Politicians use words to inspire, cajole and convince people that their particular policy prescriptions are without fault and beneficial to both the least among us and the nation as a whole. Unfortunately, some politicians also use words to deceive people with a rhetorical frequency and intensity that overshadow reality for the uninformed voter.
Pundits often analyze a politician’s positions on the most prominent issues as distinct from his vision of sound fiscal policy. The shrewdest of lawmakers, however, seek to blur the distinctions, arguing that their brand of fiscal policy is a sure-fire cure for all of our social ills. The blurred lines are most apparent when the political rhetoric turns to discussion of taxation and government spending.
Examples abound, and politicians are careful to couch their desire for higher tax rates as benefiting some sort of common good. Presidential candidate Sen. Hillary Clinton (D-NY) recently stated that she wants to “take those profits” from oil companies to fund alternative sources of energy. House Ways and Means Committee Chairman Charles Rangel (D-NY) said last week that he wants to “rearrange” tax rates to achieve a more “equitable distribution” of the 2001 and 2003 tax rate cuts. His goal is to “offset” the “cost” of limiting or eliminating the Alternative Minimum Tax, which threatens millions of taxpayers. The website Politico.com reported last week that Democrats plan to pay for $700 million in health care for poor children with “revenue enhancements.”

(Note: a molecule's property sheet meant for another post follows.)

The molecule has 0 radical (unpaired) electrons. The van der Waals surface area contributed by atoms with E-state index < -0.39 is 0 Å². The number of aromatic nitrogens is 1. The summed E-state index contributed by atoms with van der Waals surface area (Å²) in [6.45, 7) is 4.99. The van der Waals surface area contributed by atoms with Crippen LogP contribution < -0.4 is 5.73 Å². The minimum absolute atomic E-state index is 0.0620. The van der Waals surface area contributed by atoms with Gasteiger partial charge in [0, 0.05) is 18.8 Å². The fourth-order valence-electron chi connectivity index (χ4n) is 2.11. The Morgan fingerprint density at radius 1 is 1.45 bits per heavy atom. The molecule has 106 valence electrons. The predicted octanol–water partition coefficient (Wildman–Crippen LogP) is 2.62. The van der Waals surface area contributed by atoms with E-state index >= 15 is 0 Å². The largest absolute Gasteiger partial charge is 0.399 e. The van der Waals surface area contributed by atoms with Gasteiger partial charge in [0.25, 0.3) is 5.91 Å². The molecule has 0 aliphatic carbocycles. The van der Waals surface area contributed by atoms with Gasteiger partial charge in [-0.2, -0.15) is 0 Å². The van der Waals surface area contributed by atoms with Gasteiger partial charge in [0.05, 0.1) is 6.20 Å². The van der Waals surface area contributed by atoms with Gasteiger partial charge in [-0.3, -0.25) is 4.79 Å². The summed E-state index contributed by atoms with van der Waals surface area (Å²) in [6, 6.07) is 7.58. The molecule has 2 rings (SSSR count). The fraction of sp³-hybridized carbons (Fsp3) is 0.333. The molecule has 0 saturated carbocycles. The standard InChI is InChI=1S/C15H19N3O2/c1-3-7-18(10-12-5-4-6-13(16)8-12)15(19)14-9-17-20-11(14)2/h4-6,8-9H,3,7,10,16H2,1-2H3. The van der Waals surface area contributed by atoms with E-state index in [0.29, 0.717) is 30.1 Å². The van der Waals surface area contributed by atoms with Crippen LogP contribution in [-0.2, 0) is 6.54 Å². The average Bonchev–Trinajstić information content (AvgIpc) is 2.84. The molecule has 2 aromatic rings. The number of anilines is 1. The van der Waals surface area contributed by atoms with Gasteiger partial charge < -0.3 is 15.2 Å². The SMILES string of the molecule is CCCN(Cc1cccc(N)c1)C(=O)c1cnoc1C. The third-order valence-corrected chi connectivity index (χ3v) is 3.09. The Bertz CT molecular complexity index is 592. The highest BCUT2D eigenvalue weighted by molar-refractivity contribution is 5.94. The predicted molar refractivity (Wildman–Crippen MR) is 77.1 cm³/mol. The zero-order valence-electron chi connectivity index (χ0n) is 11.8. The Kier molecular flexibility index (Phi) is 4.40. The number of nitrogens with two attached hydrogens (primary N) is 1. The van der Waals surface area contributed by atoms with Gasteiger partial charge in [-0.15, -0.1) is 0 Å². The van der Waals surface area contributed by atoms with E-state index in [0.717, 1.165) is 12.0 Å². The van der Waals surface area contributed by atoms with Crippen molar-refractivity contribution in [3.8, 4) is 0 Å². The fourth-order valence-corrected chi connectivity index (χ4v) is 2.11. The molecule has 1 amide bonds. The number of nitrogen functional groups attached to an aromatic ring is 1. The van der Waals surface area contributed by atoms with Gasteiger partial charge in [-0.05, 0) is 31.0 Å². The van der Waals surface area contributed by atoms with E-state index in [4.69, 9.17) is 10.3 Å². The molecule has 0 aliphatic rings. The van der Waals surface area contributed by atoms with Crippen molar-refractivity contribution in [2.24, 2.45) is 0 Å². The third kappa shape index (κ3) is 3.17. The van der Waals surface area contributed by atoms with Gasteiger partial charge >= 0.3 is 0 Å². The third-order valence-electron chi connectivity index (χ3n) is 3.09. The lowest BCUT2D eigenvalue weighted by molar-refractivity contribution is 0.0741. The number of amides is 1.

Taking corporate profits, rearranging tax rates, offsetting tax rate cuts and enhancing revenue are clever rhetorical twists for advocating the same goal – raising tax rates on corporations and individuals deemed most able to pay more taxes.
The tax pushers buttress their arguments not only in terms of all the common good they plan to achieve, but in the “scoring” estimates of tax legislation produced by the Congressional Budget Office (CBO). Since the CBO was created in 1974, one of its duties is to estimate the “cost” of a proposed tax rate increase or decrease. That is, the supposed positive or negative effect of tax rates on the rate’s ability to generate federal revenues. The problem is the CBO uses what is referred to as static, instead of dynamic, scoring methods.
Herman Cain is the National Chairman of the Media Research Center’s Business & Media Institute. He is the former president and CEO of Godfather’s Pizza, Inc., and currently is CEO and president of T.H.E. New Voice, Inc., a business and leadership consulting company.
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